Memories of a WWII American veteran and the way he passes on to his children

Mr. Isy Brooks was awarded the French Legion of Honor two days before the celebration of his 100th birthday.
Of the Great War, he remembers his mother reading him the news every day. Almost 20 years later, when he was drafted, he thought of General Lafayette who came to help his own country to win the war.
He says that one of the most vivid memory about WWII was German soldiers starving and surrending. Memories that he passes on to his children with letters and newspapers...

Mr. Isy Brooks was awarded the French Legion of Honor two days before the celebration of his 100th birthday.
Of the Great War, he remembers his mother reading him the news every day. Almost 20 years later, when he was drafted, he thought of General Lafayette who came to help his own country to win the war.
He says that one of the most vivid memory about WWII was German soldiers starving and surrending. Memories that he passes on to his children with letters and newspapers...

- e-Toile : Dear Mr. Isy Brooks, you were bestowed the French Legion of Honor on August 21, 2012.
Few days later, you celebrated your 100th year. You did your first steps as a young boy when the Great War was declared and blow your 6th candle at the end of this first global conflict. As an American kid, what do you remember of this period and what did you learn about it?

Mr. Isy Brooks: I don’t remember a lot from this time.
My family, we’re from Georgia and I had older brothers that weren’t drafted because we were farmers.
We didn’t know anyone drafted into this war except for a neighbor in our community who left.
I remember he showed us how to tie those heavy combat boots he had to wear.
Aside from this, I remember our mother reading to us every day about what was happening.

- e-Toile : When WWII was declared, did you think of this first conflict?

Mr. Isy Brooks: When the Second World War was declared, I was the youngest of my brothers and they were all too old to be drafted.
I had an uncle who was Lieutenant, but I did not think much about the First World War when this happened.

e-Toile : What was your opinion about France before landing in France? Did you have any idea of what was going on in France?

Mr. Isy Brooks: When I heard what was happening in France, I just figured that we owed France a debt, and that it was our duty to help. When we were losing our War of Independence, France sent General Lafayette immediately to help us win the war, so I figured we were just paying back our debt.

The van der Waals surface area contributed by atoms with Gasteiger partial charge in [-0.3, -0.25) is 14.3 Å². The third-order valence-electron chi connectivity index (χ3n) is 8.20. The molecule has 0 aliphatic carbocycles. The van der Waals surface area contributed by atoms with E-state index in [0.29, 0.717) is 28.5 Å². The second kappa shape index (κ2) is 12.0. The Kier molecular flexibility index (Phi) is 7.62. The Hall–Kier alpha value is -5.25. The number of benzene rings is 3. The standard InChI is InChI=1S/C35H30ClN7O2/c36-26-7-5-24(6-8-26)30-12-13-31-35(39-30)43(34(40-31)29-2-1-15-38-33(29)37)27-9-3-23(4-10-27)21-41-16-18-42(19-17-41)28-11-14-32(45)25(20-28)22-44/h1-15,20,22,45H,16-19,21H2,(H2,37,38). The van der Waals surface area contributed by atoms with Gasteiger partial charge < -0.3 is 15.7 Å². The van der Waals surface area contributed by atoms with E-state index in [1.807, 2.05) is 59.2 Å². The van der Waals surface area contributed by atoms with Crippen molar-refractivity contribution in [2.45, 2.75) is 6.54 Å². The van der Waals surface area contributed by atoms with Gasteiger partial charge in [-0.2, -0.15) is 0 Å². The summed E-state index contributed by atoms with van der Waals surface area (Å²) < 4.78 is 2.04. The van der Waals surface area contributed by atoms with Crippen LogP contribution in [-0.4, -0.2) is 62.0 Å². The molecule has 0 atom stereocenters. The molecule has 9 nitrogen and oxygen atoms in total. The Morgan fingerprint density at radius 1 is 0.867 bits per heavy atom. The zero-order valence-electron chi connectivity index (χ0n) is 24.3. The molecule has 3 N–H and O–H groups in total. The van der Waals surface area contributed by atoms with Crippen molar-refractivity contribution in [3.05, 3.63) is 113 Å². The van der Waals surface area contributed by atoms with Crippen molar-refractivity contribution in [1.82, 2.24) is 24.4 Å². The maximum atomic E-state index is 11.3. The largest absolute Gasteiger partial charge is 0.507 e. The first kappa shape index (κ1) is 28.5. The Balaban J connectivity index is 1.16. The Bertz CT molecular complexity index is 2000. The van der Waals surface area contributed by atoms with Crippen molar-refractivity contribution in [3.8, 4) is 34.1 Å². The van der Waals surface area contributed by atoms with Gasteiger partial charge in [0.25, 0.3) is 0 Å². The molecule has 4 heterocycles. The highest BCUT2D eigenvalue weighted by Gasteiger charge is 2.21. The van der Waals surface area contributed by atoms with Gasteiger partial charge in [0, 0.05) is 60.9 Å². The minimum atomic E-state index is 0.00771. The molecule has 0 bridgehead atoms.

- e-toile: What are your most notable memories of France?

Mr. Isy Brooks: One of our first assignments, we were assigned to guard this pocket of German soldiers, and I remember one of them came up with a big white sheet tied to the end of a post to let us know he was surrendering.

We took him back to headquarters and he told us they were starving, they had just been eating potatoes put these had run out.
Their captain, his name escapes me… when you’re 100 years old you forget these sorts of things, asked to be given some food supplies. They had surrendered.

- e-Toile: What would you like to say today to the children about those conflicts?

Mr. Isy Brooks: In our family, we try to keep the memories and the stories of my time there alive.

I have three children and the youngest was about a year old when I was drafted.
They were very young children during this time.

I wrote to my wife everyday and my young daughter read some of the letters and always asked lots of questions but we were not allowed to disclose our location in our letters to our family. We were able to send these about once a month. Today, my daughter still has all of the newspapers with headlines about the war that my wife had kept all those years.

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Mr. Isy Brooks was awarded the French Legion of Honor on August 21st, 2012 in Boynton Beach, FL along with fourteen of his fellowmen.


Article published Sept. 5, 2012.

Dernière modification : 06/09/2012

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